OBERLIN — Oberlin College has filed a motion to dismiss a lawsuit against the institution from Gibson’s Bakery, which is asking for more than $200,000 in damages stemming from a November 2016 incident in which a student attempted to steal wine from the shop and a community uproar followed.
The motion was submitted Dec. 6, about a month after Gibson’s filed the lawsuit in the Lorain County Common Pleas Court.
Gibson’s suit names the college and Meredith Raimondo, vice president and dean of students, as defendants. The complaint accuses the college of libel, slander, interference with business relationships, interference with contracts, deceptive trade practices, intentional infliction of emotional distress, negligent hiring and trespass.
According to the college’s version of events as described in the Dec. 6 motion, three students, who are black, went to Gibson’s Bakery and one of the students, Jonathan Aladin, attempted to purchase wine with a fake ID. Allyn Gibson, who is white, followed the students out of the store and across the street into Tappan Square, property owned by the college, and “violently assaulted the male student,” the motion states.
The motion says that the two female students, Endia Lawrence and Cecelia Whettstone, intervened on behalf of Aladin when Gibson refused to stop the assault.
“When police arrived on the scene, they arrested only the three Oberlin College students despite witness statements that Allyn D. Gibson was the aggressor,” the motion states.
The motion does not include information from the police report of the incident that accused Aladin of attempting to conceal two bottles of wine under his shirt while trying to purchase a third with the fake ID. According to the police report, when officers arrived, Allyn Gibson was on the ground with the three students standing over and punching him.
Some Oberlin College students who learned of the incident believed the alleged physical assault by Allyn Gibson and the failure of the Oberlin Police Department to arrest Allyn Gibson to be the result “of racial profiling and racial discrimination,” the motion states.
Following the incident, protesters gathered in front of Gibson’s Bakery to “peacefully exercise their constitutional rights.” The college also canceled a standing order it had with Gibson’s, which it later reinstated, but then canceled again when Gibson’s filed the lawsuit.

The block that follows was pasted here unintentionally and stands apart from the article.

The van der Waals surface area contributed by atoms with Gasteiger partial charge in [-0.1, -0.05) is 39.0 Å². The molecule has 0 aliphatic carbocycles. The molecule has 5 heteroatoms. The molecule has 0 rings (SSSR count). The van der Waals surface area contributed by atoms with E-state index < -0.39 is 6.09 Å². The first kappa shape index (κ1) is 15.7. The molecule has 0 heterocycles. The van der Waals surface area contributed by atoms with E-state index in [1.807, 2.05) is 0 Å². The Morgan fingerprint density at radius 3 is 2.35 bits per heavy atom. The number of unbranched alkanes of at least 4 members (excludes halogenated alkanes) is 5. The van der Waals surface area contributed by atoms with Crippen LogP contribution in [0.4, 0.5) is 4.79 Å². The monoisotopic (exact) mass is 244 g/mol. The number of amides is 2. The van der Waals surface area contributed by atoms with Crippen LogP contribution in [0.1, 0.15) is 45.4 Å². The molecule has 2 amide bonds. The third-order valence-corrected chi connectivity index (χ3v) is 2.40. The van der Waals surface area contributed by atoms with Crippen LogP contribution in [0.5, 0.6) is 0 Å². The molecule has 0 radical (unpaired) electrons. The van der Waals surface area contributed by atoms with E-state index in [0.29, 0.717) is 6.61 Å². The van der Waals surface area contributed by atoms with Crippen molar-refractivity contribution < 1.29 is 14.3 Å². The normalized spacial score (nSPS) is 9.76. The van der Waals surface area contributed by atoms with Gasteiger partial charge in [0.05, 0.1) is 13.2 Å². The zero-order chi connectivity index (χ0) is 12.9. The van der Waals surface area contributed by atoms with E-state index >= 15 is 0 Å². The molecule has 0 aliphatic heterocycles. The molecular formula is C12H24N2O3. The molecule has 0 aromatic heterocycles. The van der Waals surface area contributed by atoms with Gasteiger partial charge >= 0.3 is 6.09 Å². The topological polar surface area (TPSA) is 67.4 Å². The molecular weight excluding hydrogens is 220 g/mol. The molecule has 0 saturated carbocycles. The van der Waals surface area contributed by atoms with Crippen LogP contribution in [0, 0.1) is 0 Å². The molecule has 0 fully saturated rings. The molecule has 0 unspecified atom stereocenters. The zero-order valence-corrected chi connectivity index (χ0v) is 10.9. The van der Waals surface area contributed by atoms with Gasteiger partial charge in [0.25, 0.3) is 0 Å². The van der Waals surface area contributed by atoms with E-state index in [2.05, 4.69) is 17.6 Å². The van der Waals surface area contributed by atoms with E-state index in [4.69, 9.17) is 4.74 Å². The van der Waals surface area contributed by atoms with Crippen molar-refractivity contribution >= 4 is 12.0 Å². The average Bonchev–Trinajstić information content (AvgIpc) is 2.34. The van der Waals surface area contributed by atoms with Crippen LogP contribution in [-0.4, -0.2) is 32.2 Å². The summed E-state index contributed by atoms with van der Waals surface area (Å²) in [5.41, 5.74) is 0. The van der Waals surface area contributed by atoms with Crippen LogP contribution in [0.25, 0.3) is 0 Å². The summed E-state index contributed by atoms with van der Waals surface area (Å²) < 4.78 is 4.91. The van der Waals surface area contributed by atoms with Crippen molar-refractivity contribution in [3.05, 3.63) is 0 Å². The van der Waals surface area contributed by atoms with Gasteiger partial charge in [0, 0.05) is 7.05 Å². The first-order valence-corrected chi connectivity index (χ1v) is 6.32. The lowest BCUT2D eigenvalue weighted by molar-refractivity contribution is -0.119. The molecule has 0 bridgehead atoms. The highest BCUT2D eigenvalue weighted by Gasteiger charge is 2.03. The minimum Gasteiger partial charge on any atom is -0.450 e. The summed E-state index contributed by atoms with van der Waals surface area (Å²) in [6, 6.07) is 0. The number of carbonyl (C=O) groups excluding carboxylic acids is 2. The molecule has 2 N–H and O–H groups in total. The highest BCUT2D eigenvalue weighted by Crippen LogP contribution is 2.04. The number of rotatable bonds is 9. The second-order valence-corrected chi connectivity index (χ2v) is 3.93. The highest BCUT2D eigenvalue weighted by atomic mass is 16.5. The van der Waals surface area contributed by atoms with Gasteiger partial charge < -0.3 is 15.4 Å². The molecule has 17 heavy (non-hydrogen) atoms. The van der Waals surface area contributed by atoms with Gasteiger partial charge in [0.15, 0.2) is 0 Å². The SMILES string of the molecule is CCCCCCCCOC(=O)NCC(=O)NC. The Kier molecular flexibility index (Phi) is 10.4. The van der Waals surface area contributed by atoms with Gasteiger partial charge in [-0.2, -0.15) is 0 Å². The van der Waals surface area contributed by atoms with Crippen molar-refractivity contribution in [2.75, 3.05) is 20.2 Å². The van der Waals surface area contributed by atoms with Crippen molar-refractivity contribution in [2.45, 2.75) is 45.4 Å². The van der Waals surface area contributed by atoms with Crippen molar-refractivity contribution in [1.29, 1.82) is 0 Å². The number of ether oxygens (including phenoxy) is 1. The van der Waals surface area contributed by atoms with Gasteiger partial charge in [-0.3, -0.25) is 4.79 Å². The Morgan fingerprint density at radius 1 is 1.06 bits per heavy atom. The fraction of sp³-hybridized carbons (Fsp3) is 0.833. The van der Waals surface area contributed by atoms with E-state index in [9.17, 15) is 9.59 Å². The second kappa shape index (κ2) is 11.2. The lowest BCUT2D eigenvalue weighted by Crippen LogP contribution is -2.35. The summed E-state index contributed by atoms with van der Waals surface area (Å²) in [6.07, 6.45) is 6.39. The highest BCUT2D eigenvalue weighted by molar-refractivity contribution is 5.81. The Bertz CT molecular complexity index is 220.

During the protests, Gibson’s claims Raimondo assisted and joined in with the protests. The college said these claims are “demonstrably false” and that Raimondo acted within her authority to temporarily suspend daily bakery orders from Gibson’s.
In August, Aladin, Lawrence and Whettstone pleaded guilty to amended misdemeanor charges of attempted theft and aggravated trespassing in county Common Pleas Court. Aladin also pleaded guilty to underage purchase of alcohol. The deal called for them to receive no jail time and to pay restitution. Included in the deal was an admission by the three students that Allyn Gibson was within his right to detain Aladin and that his actions were not racially motivated.
In the motion to dismiss, the college says Gibson’s has “rejected all attempts from Oberlin College to rise above misunderstandings, perceived wrongs, and outrage, and further rejected Oberlin’s vision of a new relationship built on personal accountability and a shared commitment to the overall health of their beloved hometown.”
The motion says Gibson’s “seek(s) to personally profit from a polarizing event that negatively impacted Oberlin College, its students and the Oberlin community.”
The college says the lawsuit falsely portrays Gibson’s as innocent victims but “the actual facts do not bear this out.”
“In reality, it was an employee of Gibson’s Bakery and a relative of the individual plaintiffs, Allyn D. Gibson, who left the safety of his business to violently physically assault an unarmed student,” the motion states.
The college said its sole concern at all times has been the safety of its students and that it never targeted Gibson’s.
The motion calls for the court to dismiss the two claims that “are ripe for dismissal” including the claim of negligent hiring, retention or supervision for the hiring of Raimondo and Gibson’s claim of trespass.
In a separate response also filed Dec. 6, the college said it will “vigorously defend this ill-advised and unfortunate lawsuit.”
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